18. Dear Mr. Patterson,
    I have been trying to find the words to respond to someone who recently questioned and ridiculed me for helping a friend who has been recently not as kind and responsible as they had once been to her loved ones due to an addiction. Your story, and remembering all the wonderful deeds that my friend was once known for have inspired me to respond now.
    Thank you for sharing your story and reminding us all that we are responsible for each other.

  19. My Friend,
    I’m so glad your article reveals to so many the heart we know so well. Though your beautifully crafted story does a marvelous job of teaching a powerful principle, we who know you well have always thought your most poignant sermons to us have been taught by the loving life you live.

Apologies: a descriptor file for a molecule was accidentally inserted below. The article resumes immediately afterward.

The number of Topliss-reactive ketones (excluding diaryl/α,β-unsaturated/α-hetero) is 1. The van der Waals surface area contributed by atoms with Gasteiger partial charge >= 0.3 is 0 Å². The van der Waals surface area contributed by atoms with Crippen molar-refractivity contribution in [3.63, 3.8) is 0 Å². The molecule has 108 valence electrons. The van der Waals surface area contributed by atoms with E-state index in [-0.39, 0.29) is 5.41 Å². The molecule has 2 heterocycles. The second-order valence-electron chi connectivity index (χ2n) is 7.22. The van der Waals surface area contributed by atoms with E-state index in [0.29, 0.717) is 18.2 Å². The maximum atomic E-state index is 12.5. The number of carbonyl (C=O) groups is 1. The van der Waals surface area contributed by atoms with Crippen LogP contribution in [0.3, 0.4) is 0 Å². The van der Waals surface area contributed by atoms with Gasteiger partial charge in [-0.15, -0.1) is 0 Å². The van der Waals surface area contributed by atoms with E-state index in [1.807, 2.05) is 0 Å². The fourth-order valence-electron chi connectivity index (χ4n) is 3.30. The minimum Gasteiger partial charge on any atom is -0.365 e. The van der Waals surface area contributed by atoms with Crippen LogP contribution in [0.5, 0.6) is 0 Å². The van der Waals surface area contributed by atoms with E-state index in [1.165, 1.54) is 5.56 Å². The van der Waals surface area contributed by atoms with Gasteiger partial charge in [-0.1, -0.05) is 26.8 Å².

Ron McMillan

  20. Kerry – this is exactly message I needed to guide me through the next few weeks of work and life. We’re all under the Fedora at one time or another, right? I’m inspired by you to connect and engage with the people I come into contact with instead of just gliding by grateful I’m not the one in the ditch.